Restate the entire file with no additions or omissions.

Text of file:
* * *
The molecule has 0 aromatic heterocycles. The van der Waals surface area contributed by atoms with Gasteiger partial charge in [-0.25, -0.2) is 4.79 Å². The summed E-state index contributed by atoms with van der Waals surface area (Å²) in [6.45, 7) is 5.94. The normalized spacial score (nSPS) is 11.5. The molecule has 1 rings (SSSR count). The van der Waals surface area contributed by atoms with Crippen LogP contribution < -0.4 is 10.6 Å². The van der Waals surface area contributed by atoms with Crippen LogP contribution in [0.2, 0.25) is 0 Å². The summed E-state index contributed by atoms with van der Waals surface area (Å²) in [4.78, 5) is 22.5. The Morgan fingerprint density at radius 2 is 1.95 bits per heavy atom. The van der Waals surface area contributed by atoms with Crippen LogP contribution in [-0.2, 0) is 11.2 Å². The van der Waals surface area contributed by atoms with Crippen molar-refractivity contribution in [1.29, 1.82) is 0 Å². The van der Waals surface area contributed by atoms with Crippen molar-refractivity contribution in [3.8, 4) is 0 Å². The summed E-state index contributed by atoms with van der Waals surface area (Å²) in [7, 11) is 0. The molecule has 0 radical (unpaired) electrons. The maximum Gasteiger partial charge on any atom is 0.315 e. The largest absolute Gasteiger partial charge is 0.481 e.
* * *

The molecule has 0 aromatic heterocycles. The van der Waals surface area contributed by atoms with Gasteiger partial charge in [-0.25, -0.2) is 4.79 Å². The summed E-state index contributed by atoms with van der Waals surface area (Å²) in [6.45, 7) is 5.94. The normalized spacial score (nSPS) is 11.5. The molecule has 1 rings (SSSR count). The van der Waals surface area contributed by atoms with Crippen LogP contribution < -0.4 is 10.6 Å². The van der Waals surface area contributed by atoms with Crippen LogP contribution in [0.2, 0.25) is 0 Å². The summed E-state index contributed by atoms with van der Waals surface area (Å²) in [4.78, 5) is 22.5. The Morgan fingerprint density at radius 2 is 1.95 bits per heavy atom. The van der Waals surface area contributed by atoms with Crippen LogP contribution in [-0.2, 0) is 11.2 Å². The van der Waals surface area contributed by atoms with Crippen molar-refractivity contribution in [1.29, 1.82) is 0 Å². The van der Waals surface area contributed by atoms with Crippen molar-refractivity contribution in [3.8, 4) is 0 Å². The summed E-state index contributed by atoms with van der Waals surface area (Å²) in [7, 11) is 0. The molecule has 0 radical (unpaired) electrons. The maximum Gasteiger partial charge on any atom is 0.315 e. The largest absolute Gasteiger partial charge is 0.481 e.